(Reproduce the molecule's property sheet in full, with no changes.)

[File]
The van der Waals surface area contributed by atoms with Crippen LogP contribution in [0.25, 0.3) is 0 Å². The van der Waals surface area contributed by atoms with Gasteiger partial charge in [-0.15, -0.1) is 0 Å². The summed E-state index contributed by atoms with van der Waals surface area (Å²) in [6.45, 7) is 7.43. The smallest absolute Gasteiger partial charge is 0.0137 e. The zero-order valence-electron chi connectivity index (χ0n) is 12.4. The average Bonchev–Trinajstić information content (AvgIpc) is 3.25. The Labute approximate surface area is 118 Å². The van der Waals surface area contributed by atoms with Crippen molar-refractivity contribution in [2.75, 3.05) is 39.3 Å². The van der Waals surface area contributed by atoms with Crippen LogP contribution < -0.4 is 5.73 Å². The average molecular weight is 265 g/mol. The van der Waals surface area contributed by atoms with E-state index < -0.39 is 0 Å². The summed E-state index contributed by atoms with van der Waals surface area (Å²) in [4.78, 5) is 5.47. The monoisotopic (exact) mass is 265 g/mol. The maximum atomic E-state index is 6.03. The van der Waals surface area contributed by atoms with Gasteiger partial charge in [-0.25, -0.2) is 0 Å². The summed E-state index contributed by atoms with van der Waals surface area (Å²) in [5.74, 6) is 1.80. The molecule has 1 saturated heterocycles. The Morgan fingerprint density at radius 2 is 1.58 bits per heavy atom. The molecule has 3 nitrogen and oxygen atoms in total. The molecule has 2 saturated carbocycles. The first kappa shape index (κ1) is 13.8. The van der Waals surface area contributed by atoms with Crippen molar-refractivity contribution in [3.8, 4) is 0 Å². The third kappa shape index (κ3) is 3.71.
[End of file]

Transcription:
The van der Waals surface area contributed by atoms with Crippen LogP contribution in [0.25, 0.3) is 0 Å². The van der Waals surface area contributed by atoms with Gasteiger partial charge in [-0.15, -0.1) is 0 Å². The summed E-state index contributed by atoms with van der Waals surface area (Å²) in [6.45, 7) is 7.43. The smallest absolute Gasteiger partial charge is 0.0137 e. The zero-order valence-electron chi connectivity index (χ0n) is 12.4. The average Bonchev–Trinajstić information content (AvgIpc) is 3.25. The Labute approximate surface area is 118 Å². The van der Waals surface area contributed by atoms with Crippen molar-refractivity contribution in [2.75, 3.05) is 39.3 Å². The van der Waals surface area contributed by atoms with Crippen LogP contribution < -0.4 is 5.73 Å². The average molecular weight is 265 g/mol. The van der Waals surface area contributed by atoms with E-state index < -0.39 is 0 Å². The summed E-state index contributed by atoms with van der Waals surface area (Å²) in [4.78, 5) is 5.47. The monoisotopic (exact) mass is 265 g/mol. The maximum atomic E-state index is 6.03. The van der Waals surface area contributed by atoms with Gasteiger partial charge in [-0.25, -0.2) is 0 Å². The summed E-state index contributed by atoms with van der Waals surface area (Å²) in [5.74, 6) is 1.80. The molecule has 1 saturated heterocycles. The Morgan fingerprint density at radius 2 is 1.58 bits per heavy atom. The molecule has 3 nitrogen and oxygen atoms in total. The molecule has 2 saturated carbocycles. The first kappa shape index (κ1) is 13.8. The van der Waals surface area contributed by atoms with Crippen molar-refractivity contribution in [3.8, 4) is 0 Å². The third kappa shape index (κ3) is 3.71.